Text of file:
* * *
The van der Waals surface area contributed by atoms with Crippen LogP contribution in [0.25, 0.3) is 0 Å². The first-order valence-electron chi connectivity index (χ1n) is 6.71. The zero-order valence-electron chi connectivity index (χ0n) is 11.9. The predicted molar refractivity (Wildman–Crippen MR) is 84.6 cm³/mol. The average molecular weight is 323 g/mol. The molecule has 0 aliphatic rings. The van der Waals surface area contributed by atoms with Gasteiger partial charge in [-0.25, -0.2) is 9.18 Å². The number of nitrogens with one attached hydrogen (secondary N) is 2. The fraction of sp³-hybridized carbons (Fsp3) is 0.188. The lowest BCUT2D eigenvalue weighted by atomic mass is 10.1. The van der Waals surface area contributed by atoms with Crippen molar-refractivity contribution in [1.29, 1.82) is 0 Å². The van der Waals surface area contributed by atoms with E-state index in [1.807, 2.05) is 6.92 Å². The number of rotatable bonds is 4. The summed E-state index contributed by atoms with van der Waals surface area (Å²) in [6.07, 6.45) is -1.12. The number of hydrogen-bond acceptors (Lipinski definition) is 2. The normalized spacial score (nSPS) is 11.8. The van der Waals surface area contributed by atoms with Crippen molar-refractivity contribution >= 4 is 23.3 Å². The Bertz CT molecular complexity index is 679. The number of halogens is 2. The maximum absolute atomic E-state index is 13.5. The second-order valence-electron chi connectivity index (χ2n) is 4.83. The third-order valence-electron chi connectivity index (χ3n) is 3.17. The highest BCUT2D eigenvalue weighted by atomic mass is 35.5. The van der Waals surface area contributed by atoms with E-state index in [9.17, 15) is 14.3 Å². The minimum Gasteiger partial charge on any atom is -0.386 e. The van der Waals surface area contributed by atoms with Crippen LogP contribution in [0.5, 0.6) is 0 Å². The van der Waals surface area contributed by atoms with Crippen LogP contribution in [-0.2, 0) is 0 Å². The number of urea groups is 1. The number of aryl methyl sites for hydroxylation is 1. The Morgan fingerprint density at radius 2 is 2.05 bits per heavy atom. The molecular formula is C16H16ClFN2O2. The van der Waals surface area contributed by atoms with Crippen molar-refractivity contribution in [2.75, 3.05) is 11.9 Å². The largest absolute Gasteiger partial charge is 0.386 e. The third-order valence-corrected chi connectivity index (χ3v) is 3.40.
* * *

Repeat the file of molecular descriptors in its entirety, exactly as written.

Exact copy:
The van der Waals surface area contributed by atoms with Crippen LogP contribution in [0.25, 0.3) is 0 Å². The first-order valence-electron chi connectivity index (χ1n) is 6.71. The zero-order valence-electron chi connectivity index (χ0n) is 11.9. The predicted molar refractivity (Wildman–Crippen MR) is 84.6 cm³/mol. The average molecular weight is 323 g/mol. The molecule has 0 aliphatic rings. The van der Waals surface area contributed by atoms with Gasteiger partial charge in [-0.25, -0.2) is 9.18 Å². The number of nitrogens with one attached hydrogen (secondary N) is 2. The fraction of sp³-hybridized carbons (Fsp3) is 0.188. The lowest BCUT2D eigenvalue weighted by atomic mass is 10.1. The van der Waals surface area contributed by atoms with Crippen molar-refractivity contribution in [1.29, 1.82) is 0 Å². The van der Waals surface area contributed by atoms with E-state index in [1.807, 2.05) is 6.92 Å². The number of rotatable bonds is 4. The summed E-state index contributed by atoms with van der Waals surface area (Å²) in [6.07, 6.45) is -1.12. The number of hydrogen-bond acceptors (Lipinski definition) is 2. The normalized spacial score (nSPS) is 11.8. The van der Waals surface area contributed by atoms with Crippen molar-refractivity contribution >= 4 is 23.3 Å². The Bertz CT molecular complexity index is 679. The number of halogens is 2. The maximum absolute atomic E-state index is 13.5. The second-order valence-electron chi connectivity index (χ2n) is 4.83. The third-order valence-electron chi connectivity index (χ3n) is 3.17. The highest BCUT2D eigenvalue weighted by atomic mass is 35.5. The van der Waals surface area contributed by atoms with E-state index in [9.17, 15) is 14.3 Å². The minimum Gasteiger partial charge on any atom is -0.386 e. The van der Waals surface area contributed by atoms with Crippen LogP contribution in [0.5, 0.6) is 0 Å². The van der Waals surface area contributed by atoms with Crippen LogP contribution in [-0.2, 0) is 0 Å². The number of urea groups is 1. The number of aryl methyl sites for hydroxylation is 1. The Morgan fingerprint density at radius 2 is 2.05 bits per heavy atom. The molecular formula is C16H16ClFN2O2. The van der Waals surface area contributed by atoms with Crippen molar-refractivity contribution in [2.75, 3.05) is 11.9 Å². The largest absolute Gasteiger partial charge is 0.386 e. The third-order valence-corrected chi connectivity index (χ3v) is 3.40.